Time and again it was mentioned that the waste needs to be protected for a long time -- tens of thousands of years. Actually, because of the plutonium, which has a half-life of 25,000 years, the real length of time -- unless you somehow remove the plutonium (more on that idea in a moment) -- is more like half a million years (20X the half-life is a standard rule of thumb for how long a radioactive substance remains hazardous above "background levels"). But even more realistic are two factors:

First, the fission products, most of which have half-lives under about three decades, are by far the greatest threat to humanity if they get out, at least in the short term, but are completely gone within about six centuries (with seven exceptions, all of which have extremely long half-lives but are present in very low quantities, which this author refers to as "the ignoble seven").

Second, Plutonium (and Uranium-235, the other most hazardous fissile isotope) CAN be "neutralized" to become fission product components. This was completely ignored by the staff of the DOE, by Macfarlane, and by the CEP. It involves irradiating the spent fuel with a gamma ray free electron laser (FEL) which would produce collimated gamma ray photons having energy levels of about 10 MeV to about 15 MeV -- just the energy levels needed to split fissile Plutonium and Uranium atoms.

Free electron lasers already exist, although not yet tuned to produce those specific energy levels. (Linear accelerators can already produce photons with those energy levels, but take an enormous amount of room and money, and are not as collimated as an FEL could produce.) Given the budget of the DOE however, the research necessary to create such a device is well within reach. And the time to get started is yesterday.

In the meantime, using spent nuclear fuel rods in place of some of the control rods in a nuclear reactor could also reduce the plutonium to fission products, thus reducing the length of time the waste is hazardous from hundreds of thousands of years to hundreds of years, although of course, since that would involve running a nuclear reactor, there is some level of "taking from Peter to pay Paul" and equally troubling would be that there are no reactors designed to do such a thing. A collimated photon beam from a laser seems to be a much better solution. It reduces the length of time the waste is hazardous and eliminates the "proliferation risk" as well (Plutonium-239 and U-235 can both be used to make nuclear weapons).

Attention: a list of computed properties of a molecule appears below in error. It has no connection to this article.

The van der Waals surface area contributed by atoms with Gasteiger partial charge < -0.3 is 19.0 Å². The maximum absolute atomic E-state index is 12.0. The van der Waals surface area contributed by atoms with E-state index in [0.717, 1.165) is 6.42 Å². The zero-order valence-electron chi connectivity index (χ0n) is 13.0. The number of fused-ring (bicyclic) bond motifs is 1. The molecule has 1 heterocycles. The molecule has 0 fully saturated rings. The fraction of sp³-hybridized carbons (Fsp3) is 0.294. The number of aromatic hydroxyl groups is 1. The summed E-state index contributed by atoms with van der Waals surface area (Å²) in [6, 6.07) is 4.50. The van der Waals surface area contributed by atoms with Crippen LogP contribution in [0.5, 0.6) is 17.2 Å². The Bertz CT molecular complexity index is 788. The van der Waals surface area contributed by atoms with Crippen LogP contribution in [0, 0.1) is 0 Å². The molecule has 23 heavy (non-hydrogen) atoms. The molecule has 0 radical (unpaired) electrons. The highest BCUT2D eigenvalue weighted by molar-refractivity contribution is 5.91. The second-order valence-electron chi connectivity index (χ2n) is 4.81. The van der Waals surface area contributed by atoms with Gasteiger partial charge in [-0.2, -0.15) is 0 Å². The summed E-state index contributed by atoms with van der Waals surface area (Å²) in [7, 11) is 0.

Why isn't that being considered? I have no idea -- go ask the DOE. But all you'll get is lies and damned lies, if last night's CEP meeting is anything to go on. In the meantime, spent fuel nuclear waste -- now estimated to be nearly 80,000 tons of commercial waste and about a third as much of military waste -- continues to pile up around the country. Sites that are recently closed or closing (more than a dozen reactors around the country have closed in the last few years, or have announced plans to close permanently) want that waste removed. According to Kotek however, there is little interest in moving the fuel from sites where the waste has already been sitting for several decades, practically unguarded and unprotected (a few security guards, usually from the company that hired the Orlando night club shooter, are all that stand between a terrorist and a catastrophic release of spent fuel). People forget about it, but rust never sleeps, the hazards last for many millennia, and the costs of moving the waste will only go up and up and up. The containers the waste is in become brittle and untransportable without a heavy secondary overpack, the normal weight limits on the bridges the waste must cross over get severely exceeded, and sooner or later, all hell breaks loose.

Thank you, Department of Energy, for decades of pushing nuclear power without thinking about what to do about the waste! It's time for a change. A change of leadership, a change of heart, a change of plans, a change of direction.

Ace Hoffman
Carlsbad, CA

URL for Dr. Peter M. Livingston's patent application for reducing the storage time of spent nuclear fuel: (goes to the USPTO).

To view last night's CEP meeting, go to (not .org because the CEP is a commercial venture owned and operated (or controlled) by Southern California Edison), although the video is usually not put online for several days and sometimes portions are cut out that SCE doesn't want you to see.

There is one member of the CEP who deserves special mention: The honorable Pam Patterson, Mayor Pro Tem, San Juan Capistrano, who had many useful comments last night, among them asking why citizens don't have tables outside the room. "It's like a SoCalEd trade show" she said. I will plan to set up a table at the next meeting, per her suggestion.

A short and scary video regarding plant staffing for the next decade at Diablo Canyon (from A4NR) titled "Diablo Canyon Closing ­ Concerns of Dr. Robert Budnitz" is available here: